Dr. Charles Ryan: Yeah. Back to the lutetium. We, in the rest of the world, are seeing data coming out showing really interesting responses and some waterfall plots looking at some potential benefits of lutetium based therapy. Tell us about sort of the other side. Are there things we should be worried about? Are there toxicities that are emerging in the Australian experience that are limiting? What would be the best patient in which to use it?

Dr. Carmel Pezaro: I think answering those in reverse. I think the best patient to use it is someone who has very strong PSMA positive disease on PET, no FDG positive disease on PET, and those patients who actually still have excellent performance status who have perhaps non-bone disease, seem to do very well with lutetium PSMA.

Dr. Charles Ryan: Why do you say no FDG positive disease?

Dr. Carmel Pezaro: That's actually one of the fascinating screening tests is that through the nuclear medicine team in places like Peter MacCallum, they've said that actually if you have a mismatch, where you have FDG positive, as well as PSMA positive disease, or indeed FDG only, those patients do not respond to the PSMA targeting.

Dr. Charles Ryan: I didn't know that, because I would just assume that many metabolically active prostate cancers would have both, and that that would just not ... That the FDG wouldn't tell me any additional information.

Dr. Carmel Pezaro: It seems like the FDG positivity is actually picking up disease that will not respond well to the PSMA targeting, which is really important to know.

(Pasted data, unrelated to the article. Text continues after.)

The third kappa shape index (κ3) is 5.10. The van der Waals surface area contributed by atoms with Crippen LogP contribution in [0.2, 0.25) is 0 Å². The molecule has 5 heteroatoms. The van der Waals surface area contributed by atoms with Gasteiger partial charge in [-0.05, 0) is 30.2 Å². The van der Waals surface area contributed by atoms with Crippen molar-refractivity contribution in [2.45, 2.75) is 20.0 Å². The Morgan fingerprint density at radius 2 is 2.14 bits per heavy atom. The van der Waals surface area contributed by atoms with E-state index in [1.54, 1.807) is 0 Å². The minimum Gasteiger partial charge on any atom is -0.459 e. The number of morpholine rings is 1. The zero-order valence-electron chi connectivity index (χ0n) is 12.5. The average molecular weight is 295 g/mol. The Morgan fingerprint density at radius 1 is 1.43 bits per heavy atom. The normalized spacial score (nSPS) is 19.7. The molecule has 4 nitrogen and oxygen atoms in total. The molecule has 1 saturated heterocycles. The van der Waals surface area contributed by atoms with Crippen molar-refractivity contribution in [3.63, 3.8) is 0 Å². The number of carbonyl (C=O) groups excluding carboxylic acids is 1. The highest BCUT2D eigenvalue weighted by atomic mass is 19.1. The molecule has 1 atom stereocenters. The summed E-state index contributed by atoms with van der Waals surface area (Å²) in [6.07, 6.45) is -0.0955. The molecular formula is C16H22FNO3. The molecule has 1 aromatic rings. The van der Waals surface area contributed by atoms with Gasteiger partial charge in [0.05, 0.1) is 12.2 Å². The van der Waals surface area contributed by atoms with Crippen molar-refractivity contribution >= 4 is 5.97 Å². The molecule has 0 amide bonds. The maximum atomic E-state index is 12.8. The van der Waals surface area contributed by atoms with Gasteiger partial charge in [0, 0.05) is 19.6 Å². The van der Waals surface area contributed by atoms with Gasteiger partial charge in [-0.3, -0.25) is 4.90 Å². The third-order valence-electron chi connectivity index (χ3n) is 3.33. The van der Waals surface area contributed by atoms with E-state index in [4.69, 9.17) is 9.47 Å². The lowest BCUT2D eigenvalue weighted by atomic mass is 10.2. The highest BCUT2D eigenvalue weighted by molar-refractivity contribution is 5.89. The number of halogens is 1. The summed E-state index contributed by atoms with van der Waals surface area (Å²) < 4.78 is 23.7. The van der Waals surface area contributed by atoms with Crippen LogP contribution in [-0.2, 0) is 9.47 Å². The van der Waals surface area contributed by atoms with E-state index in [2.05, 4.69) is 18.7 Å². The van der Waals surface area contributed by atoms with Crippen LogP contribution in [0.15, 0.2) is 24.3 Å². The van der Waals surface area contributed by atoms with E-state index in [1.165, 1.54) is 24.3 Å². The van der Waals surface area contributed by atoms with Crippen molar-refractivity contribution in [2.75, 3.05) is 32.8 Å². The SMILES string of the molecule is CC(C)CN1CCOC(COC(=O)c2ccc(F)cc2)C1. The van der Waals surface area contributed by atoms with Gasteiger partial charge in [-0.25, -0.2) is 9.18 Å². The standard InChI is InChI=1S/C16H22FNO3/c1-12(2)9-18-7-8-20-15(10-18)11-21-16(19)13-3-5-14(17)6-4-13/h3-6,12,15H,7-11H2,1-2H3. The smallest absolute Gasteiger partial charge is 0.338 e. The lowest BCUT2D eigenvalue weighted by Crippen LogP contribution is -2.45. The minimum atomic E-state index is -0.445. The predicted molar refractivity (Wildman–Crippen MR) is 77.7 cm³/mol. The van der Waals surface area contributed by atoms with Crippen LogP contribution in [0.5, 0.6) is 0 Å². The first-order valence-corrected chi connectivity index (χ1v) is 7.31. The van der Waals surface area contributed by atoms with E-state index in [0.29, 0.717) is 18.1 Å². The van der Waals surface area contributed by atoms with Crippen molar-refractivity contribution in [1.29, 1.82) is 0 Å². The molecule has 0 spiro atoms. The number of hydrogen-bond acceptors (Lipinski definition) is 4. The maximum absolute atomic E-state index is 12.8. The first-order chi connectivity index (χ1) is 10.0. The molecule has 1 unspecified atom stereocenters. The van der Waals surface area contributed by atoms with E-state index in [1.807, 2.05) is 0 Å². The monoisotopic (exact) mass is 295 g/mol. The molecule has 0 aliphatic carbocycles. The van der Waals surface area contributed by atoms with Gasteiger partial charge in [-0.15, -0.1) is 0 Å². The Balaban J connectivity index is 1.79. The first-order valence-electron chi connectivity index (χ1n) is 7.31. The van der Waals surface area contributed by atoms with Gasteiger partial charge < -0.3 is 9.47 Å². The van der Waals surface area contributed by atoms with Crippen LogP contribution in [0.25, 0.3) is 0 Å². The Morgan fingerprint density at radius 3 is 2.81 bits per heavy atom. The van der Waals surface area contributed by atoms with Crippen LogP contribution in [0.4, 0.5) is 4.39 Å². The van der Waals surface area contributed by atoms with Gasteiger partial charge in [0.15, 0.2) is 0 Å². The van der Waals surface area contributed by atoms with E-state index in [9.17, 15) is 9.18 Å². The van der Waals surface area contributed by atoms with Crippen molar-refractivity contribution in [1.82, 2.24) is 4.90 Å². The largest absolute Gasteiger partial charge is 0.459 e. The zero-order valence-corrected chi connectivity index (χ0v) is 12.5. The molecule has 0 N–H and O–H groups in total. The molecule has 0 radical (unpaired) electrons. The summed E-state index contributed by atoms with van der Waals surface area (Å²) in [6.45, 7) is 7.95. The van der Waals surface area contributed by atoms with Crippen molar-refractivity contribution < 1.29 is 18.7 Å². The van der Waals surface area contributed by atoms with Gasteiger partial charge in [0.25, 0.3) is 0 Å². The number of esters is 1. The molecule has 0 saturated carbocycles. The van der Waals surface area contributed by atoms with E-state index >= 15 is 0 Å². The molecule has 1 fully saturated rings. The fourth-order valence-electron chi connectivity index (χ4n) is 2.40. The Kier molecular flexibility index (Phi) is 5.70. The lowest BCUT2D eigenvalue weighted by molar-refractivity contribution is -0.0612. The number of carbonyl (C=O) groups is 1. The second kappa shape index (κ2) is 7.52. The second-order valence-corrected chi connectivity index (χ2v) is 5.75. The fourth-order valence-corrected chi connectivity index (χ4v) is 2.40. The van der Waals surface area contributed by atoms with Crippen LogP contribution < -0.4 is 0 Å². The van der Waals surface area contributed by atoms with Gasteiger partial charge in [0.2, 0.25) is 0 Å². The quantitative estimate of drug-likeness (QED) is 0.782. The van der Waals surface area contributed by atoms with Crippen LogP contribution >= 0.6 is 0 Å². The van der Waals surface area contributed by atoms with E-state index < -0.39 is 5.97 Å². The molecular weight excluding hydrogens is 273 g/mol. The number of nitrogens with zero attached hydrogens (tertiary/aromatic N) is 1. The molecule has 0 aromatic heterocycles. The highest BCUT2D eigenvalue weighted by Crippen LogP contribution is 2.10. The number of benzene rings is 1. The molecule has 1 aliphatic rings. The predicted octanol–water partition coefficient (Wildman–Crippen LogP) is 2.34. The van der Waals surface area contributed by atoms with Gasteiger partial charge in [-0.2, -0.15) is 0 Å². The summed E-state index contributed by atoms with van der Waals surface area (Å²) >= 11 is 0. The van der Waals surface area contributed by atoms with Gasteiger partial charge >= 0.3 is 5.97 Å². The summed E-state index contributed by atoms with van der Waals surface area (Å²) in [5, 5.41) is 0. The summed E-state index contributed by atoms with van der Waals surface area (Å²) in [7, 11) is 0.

Dr, Charles Ryan: That's very interesting. FDG positive may be a resistance marker.

Dr. Carmel Pezaro: Yeah.

Dr. Charles Ryan: Which says something about the ... You know, we've said for years the FDG PET isn't useful in prostate cancer because obviously because of the bone issue, but maybe it's telling us something about a more aggressive disease biology. Interesting.

Dr. Carmel Pezaro: Particularly because these patients have been later stage patients. There is that chance that they're going to have the neuroendocrine D-differentiated phenotype. Those patients do not seem to respond well to PSMA targeting.

Dr. Charles Ryan: Interesting.

Dr. Carmel Pezaro: I think that's an important, so patient selection is going to be very key. I think the data were really lovely, but I would highlight that again, not every patient will benefit. Some patients will have a transient response and then very quickly progress. Some patients have a fascinating trajectory where they do respond, and when they start progressing they can be treated with another dose.

Dr. Charles Ryan: Interesting.

Dr. Carmel Pezaro: That's really, there are fascinating trajectories of the response that seem like they're going to be very patient centric and individualized. I would comment that some patients do not benefit, and that for some people, when their disease progresses eventually, actually they progress with potentially quite difficult to manage resistant cancer. Although some patients have had an excellent prolonged response, there are also anecdotes that are equally important of patients who have not had a good response, or have progressed quite quickly and actually then had quite a poor trajectory afterwards.

Dr. Charles Ryan: I see.

Dr. Carmel Pezaro: Again, patient selection is going to be really important. I think that's where we're going to see the really important data coming out of the next ANZUP trial.

Dr. Charles Ryan: Great. Delightful talking to you. Very interesting times, as always, in prostate cancer and in chatting with you, it's really I'm learning a ton and looking forward to your educational session.

Dr. Carmel Pezaro: Thank you.